Below is the list of the players lost and acquired, and the complete camp roster for the 2015-2016 season.
Additions: Nicolas Batum, Tyler Hansbrough, Aaron Harrison, Spencer Hawes, Frank Kaminsky, Jeremy Lamb, Jeremy Lin, Sam Thompson, Jason Washburn and Elliot Williams.
Departures: Bismack Biyombo, Gerald Henderson, Jason Maxiell, Lance Stephenson, Jeffery Taylor, Noah Vonleh and Mo Williams.
2015-2016 Camp Roster: Nicolas Batum, Troy Daniels, P.J. Hairston, Tyler Hansbrough, Aaron Harrison, Spencer Hawes, Al Jefferson, Frank Kaminsky, Michael Kidd-Gilchrist, Jeremy Lamb, Jeremy Lin, Brian Roberts, Sam Thompson, Kemba Walker, Jason Washburn, Elliot Williams, Marvin Williams, and Cody Zeller
Even before the extent of MKG’s injury was revealed, Batum was expected to be an instrumental piece to the success of the team. Now with MKG essentially out for the season, Batum has a formidable task ahead of him. Basically by default, he becomes the Hornets’ best wing defender. Batum is a good defender, but he cannot replicate what MKG does. It’s not his fault; few players can do what MKG does, especially when they’re expected to significantly contribute on the offensive end.
Coach Steve Clifford has already said he intends to play Batum as a No. 1 option this season, a role I believe he’s being miscast for. Batum was the fourth option on the Trail Blazers the last few seasons and had trouble doing that at times. He does have the occasional special game, but he’s not a big-time scorer by any means. He affects the game with his passing and has never displayed any consistent affinity for scoring.
It’s possible that he never became a scorer because he was never given the responsibility to be one, but expecting him to average over 20 points while being efficient is a stretch. However, there’s no doubt Batum needs to raise his level of play decidedly for the Hornets to make any kind of noise this season.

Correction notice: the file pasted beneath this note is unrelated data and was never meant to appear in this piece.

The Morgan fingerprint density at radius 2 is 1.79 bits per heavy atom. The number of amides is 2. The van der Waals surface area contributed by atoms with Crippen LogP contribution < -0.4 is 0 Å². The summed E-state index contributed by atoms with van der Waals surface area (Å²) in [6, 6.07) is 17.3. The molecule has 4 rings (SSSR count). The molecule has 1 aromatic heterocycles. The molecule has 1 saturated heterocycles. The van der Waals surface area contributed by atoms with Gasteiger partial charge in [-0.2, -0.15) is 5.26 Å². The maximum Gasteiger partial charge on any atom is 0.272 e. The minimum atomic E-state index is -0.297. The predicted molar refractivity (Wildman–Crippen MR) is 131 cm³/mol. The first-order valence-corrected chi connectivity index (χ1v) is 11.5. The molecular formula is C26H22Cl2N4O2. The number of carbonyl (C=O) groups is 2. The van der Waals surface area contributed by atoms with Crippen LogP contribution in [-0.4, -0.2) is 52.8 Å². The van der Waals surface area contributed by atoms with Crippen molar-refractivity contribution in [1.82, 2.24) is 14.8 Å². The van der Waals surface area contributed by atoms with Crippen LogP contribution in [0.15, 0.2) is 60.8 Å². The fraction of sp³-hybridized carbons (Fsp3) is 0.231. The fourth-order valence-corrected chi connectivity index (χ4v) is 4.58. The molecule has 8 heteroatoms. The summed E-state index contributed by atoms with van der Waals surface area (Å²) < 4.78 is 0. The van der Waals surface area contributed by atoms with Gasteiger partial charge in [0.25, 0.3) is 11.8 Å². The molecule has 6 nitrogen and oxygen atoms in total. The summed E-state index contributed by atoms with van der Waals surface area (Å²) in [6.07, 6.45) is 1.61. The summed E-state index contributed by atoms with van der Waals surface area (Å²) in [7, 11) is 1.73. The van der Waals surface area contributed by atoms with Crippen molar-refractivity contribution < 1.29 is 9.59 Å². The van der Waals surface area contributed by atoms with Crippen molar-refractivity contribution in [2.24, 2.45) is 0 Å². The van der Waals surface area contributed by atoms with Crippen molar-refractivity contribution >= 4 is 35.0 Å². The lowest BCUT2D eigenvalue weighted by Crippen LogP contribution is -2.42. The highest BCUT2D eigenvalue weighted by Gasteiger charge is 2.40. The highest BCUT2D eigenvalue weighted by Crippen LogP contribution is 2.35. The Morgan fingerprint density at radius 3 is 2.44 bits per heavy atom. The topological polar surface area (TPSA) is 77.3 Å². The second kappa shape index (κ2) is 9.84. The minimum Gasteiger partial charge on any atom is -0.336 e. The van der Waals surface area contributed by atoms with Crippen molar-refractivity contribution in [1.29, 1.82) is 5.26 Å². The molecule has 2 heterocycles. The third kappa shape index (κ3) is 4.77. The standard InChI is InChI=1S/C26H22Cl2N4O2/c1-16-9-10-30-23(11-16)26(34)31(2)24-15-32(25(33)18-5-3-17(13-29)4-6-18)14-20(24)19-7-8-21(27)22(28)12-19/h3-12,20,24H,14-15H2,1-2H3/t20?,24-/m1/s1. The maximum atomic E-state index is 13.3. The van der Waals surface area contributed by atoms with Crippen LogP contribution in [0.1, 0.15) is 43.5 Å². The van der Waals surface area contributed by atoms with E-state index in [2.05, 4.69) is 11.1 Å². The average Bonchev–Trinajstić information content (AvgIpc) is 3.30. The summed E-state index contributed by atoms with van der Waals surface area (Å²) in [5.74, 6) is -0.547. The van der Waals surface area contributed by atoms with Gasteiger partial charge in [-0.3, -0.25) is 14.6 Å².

Outlook for the Season
Considering MKG’s injury, the Hornets’ playoff chances can be realistically depicted in two ways. For those who favor biblical references:
“I have dreamed a dream but now that dream is gone from me.”
For the more meme inclined:
Again, any word used to describe MKG’s importance to the Hornets would be wholly inadequate. He’s the column that props up their defense. The Hornets lack a traditional rim protector but were still an elite defense when MKG was on the floor last year because he’s so good. When he was on the court, Charlotte held opponents to a suffocating 96.3 points per 100 possessions, per NBA.com. While past teammates like Gerald Henderson and current ones like Walker contributed to the team’s defense, he’s the linchpin.
He can cover his own man and be there to help if a teammate is beaten off the dribble. Jefferson doesn’t have to be the rim protector Andrew Bogut or Rudy Gobert is when MKG is out there. He doesn’t rack up a lot of steals or blocks, but he’s nonetheless one of the top defenders in the league:
The foundation of the Hornets’ defense is built on him. That’s the team’s calling card; even when their offense has failed them, they could rely on their defense to win them games. Without MKG, I don’t know what their identity is. Their identity may change because of the recent integration of more contemporary offensive principles, but that may not be enough. Ultimately I believe the Hornets will miss the playoffs, even in the weaker Eastern Conference. They’ll be in the running for next year’s top draft pick, which is becoming an unfortunate habit for Charlotte.
Prediction: 29-53 record, No. 11 Seed in Eastern Conference